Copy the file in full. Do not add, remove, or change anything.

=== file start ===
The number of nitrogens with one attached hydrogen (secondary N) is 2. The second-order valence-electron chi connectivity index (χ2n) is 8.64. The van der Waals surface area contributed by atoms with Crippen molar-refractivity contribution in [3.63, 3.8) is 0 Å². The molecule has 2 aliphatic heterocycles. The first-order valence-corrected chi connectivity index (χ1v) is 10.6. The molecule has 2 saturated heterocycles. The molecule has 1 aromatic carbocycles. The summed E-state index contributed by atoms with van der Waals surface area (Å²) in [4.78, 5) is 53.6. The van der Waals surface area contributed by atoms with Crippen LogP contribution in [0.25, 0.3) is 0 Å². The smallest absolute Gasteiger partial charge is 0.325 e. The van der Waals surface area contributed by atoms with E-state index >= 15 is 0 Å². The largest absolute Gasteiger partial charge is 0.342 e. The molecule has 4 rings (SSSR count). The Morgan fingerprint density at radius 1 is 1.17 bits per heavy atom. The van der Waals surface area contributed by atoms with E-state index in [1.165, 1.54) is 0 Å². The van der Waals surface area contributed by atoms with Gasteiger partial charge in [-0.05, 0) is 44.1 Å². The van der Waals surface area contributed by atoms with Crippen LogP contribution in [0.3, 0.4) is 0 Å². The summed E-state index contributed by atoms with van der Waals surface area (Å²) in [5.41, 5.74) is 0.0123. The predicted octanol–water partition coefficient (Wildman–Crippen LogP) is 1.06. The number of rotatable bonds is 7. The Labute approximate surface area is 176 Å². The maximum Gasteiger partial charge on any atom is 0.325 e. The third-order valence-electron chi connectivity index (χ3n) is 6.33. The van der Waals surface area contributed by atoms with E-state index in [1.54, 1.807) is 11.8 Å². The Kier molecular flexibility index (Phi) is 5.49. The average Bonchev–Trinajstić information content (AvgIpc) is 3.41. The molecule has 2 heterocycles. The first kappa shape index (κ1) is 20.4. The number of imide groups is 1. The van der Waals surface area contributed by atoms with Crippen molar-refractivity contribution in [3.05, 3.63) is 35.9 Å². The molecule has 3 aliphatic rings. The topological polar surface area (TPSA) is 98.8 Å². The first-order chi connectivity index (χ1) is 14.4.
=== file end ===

The number of nitrogens with one attached hydrogen (secondary N) is 2. The second-order valence-electron chi connectivity index (χ2n) is 8.64. The van der Waals surface area contributed by atoms with Crippen molar-refractivity contribution in [3.63, 3.8) is 0 Å². The molecule has 2 aliphatic heterocycles. The first-order valence-corrected chi connectivity index (χ1v) is 10.6. The molecule has 2 saturated heterocycles. The molecule has 1 aromatic carbocycles. The summed E-state index contributed by atoms with van der Waals surface area (Å²) in [4.78, 5) is 53.6. The van der Waals surface area contributed by atoms with Crippen LogP contribution in [0.25, 0.3) is 0 Å². The smallest absolute Gasteiger partial charge is 0.325 e. The van der Waals surface area contributed by atoms with E-state index >= 15 is 0 Å². The largest absolute Gasteiger partial charge is 0.342 e. The molecule has 4 rings (SSSR count). The Morgan fingerprint density at radius 1 is 1.17 bits per heavy atom. The van der Waals surface area contributed by atoms with E-state index in [1.165, 1.54) is 0 Å². The van der Waals surface area contributed by atoms with Gasteiger partial charge in [-0.05, 0) is 44.1 Å². The van der Waals surface area contributed by atoms with Crippen LogP contribution in [0.3, 0.4) is 0 Å². The summed E-state index contributed by atoms with van der Waals surface area (Å²) in [5.41, 5.74) is 0.0123. The predicted octanol–water partition coefficient (Wildman–Crippen LogP) is 1.06. The number of rotatable bonds is 7. The Labute approximate surface area is 176 Å². The maximum Gasteiger partial charge on any atom is 0.325 e. The third-order valence-electron chi connectivity index (χ3n) is 6.33. The van der Waals surface area contributed by atoms with E-state index in [1.54, 1.807) is 11.8 Å². The Kier molecular flexibility index (Phi) is 5.49. The average Bonchev–Trinajstić information content (AvgIpc) is 3.41. The molecule has 2 heterocycles. The first kappa shape index (κ1) is 20.4. The number of imide groups is 1. The van der Waals surface area contributed by atoms with Crippen molar-refractivity contribution in [3.05, 3.63) is 35.9 Å². The molecule has 3 aliphatic rings. The topological polar surface area (TPSA) is 98.8 Å². The first-order chi connectivity index (χ1) is 14.4.